Therefore, the companies that they had not succeed in implementing the Scorecard, because they had succeeded in raising awareness of the importance of non-financial measures. 3. 3THE BALANCED SCORECARD Balanced Scorecard was built around the idea that companies can no longer gain sustainable competitive advantage solely by developing tangible assets. To phrase it differently, the ability of a company to build its intangible assets or intellectual capital has become a critical success factor in creating and sustaining competitive advantage.

The four perspectives of the Balanced Scorecard will enable companies to follow financial results and simultaneously monitor progress in building the capabilities that are necessary for acquiring the intellectual capital or intangible assets needed for future business growth and for providing keener competition provide further discussion on the Balanced Scorecard (Kaplan and Norton January-February 1996). However, the implementation process can be divided into four stages: •Translating the vision and gaining consensus. Communicating the objectives, setting goals and linking strategies. •Setting targets, allocating resources and establishing milestones. •Providing feedback and learning (Kaplan and Norton 1996). Many firms have fund Balanced Scorecard useful tool for focusing and sustaining their continuous improvement efforts. It is emphasis on translating strategy into a linked set of financial and non-financial measures. The financial part traditionally focused on sales growth, profits, return on investments and cash flows.

Yet, the non-financial measures are important as the financial measures, and financial measures have led many organisations to switch to and put greater emphasis on forward looking non-financial measures such as customer satisfaction, employee learning and innovation (Bourne 2002). Nevertheless, in order to start successful improvement actions, the information about business performance needs to be predictive and to focus on the causative factors of performance.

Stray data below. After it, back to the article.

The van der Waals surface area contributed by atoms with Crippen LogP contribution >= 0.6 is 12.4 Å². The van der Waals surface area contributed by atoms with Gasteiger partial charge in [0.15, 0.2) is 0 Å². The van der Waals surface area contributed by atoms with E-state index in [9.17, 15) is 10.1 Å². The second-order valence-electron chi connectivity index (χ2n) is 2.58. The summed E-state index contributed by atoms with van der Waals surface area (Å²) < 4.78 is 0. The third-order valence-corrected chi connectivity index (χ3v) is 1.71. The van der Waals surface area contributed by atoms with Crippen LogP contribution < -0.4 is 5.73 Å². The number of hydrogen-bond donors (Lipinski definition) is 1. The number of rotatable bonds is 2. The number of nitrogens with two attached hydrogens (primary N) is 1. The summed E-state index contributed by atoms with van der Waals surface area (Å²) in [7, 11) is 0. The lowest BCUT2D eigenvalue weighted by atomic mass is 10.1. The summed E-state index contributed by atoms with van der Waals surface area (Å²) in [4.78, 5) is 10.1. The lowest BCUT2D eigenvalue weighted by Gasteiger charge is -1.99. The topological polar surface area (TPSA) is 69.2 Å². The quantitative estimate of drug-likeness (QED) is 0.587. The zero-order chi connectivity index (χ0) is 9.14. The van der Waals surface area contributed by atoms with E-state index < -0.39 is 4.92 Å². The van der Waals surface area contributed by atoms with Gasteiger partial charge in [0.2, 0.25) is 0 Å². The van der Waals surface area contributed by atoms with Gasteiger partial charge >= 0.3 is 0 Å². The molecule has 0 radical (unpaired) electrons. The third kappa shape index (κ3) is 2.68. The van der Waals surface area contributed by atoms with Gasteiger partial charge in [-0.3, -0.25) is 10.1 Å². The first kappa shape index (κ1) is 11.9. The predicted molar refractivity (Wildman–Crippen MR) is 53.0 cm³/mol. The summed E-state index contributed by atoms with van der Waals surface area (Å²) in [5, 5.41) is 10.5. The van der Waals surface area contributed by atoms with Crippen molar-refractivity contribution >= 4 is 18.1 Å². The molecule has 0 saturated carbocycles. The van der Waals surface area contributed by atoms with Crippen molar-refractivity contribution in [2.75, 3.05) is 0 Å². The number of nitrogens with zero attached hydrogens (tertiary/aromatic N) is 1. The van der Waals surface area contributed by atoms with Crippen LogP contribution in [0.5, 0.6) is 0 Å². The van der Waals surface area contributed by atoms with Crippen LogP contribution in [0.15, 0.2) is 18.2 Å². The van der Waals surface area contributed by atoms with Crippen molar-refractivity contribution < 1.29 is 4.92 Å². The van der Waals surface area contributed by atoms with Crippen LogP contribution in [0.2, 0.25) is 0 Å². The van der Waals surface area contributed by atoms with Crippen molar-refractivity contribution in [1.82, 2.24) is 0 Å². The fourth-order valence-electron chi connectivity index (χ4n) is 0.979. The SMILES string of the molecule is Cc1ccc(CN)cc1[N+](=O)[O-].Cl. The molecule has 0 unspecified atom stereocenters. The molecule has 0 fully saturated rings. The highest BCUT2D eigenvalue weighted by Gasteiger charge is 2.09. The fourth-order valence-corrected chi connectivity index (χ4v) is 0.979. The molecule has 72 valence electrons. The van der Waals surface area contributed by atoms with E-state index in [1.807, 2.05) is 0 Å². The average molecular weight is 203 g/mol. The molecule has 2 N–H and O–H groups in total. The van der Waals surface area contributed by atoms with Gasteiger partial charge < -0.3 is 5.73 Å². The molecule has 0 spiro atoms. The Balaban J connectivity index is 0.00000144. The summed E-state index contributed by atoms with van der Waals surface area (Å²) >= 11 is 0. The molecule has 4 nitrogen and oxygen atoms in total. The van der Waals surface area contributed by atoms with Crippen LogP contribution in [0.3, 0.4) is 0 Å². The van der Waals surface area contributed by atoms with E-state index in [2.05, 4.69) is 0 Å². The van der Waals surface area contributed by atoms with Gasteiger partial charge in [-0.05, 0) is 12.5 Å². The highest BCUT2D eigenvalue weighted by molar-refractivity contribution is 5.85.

To achieve their goal, the organisation needs better approach to information management in order that they and their staff can get well informed decisions which move the organisation towards its vision for future and strategic objectives. The financial information alone will be not help the company to evolve rapidly. Better knowledge is required of how the company is performing across a whole series of dimensions (see figure 1) (Niven 2002). Figure 1: The Balanced Scorecard Four Perspectives Source: Kaplan & Norton 3. 3. 1FINANCIAL PRESPECTIVE

Balanced Scorecard realise it is not completed without the financial measures of there performance. Those were recognised by the scorecard practitioners, and they actually consider financial measures to represent the most important section of the scorecard. One of recent study indicated that 49% of organisations give financial measures higher important that any other indicators (Niven 2002). Yet, the financial measures objectives can be differ significantly at each stage for a business’s life cycle. However, there are several different strategies that theory suggests.

Therefore, the financial performance can be simplified by identifying just three different stages: Rapid Growth: They are businesses at the early stages of their life cycle. They may have to make considerable investments to develop and enhance new products and services. The financial objectives for rapid growth stage will emphasise sales growth; sales in new markets and to new customers; sales from new product and services; maintaining adequate spending levels for product and process development, systems, employee capabilities; and establishment of new marking, sales, and distribution channels (Kaplan and Norton 2001).

Sustain: Probably the majority of business units in a company will be in the sustain stage, where they still attract investment and reinvestment, but are required to earn excellent returns on their invested capital. These businesses are expected to maintain their existing share and perhaps grow it somewhat from year-to-year. Investment projects will be more directed to relieving bottlenecks, expanding capacity, and enhancing continuous improvement.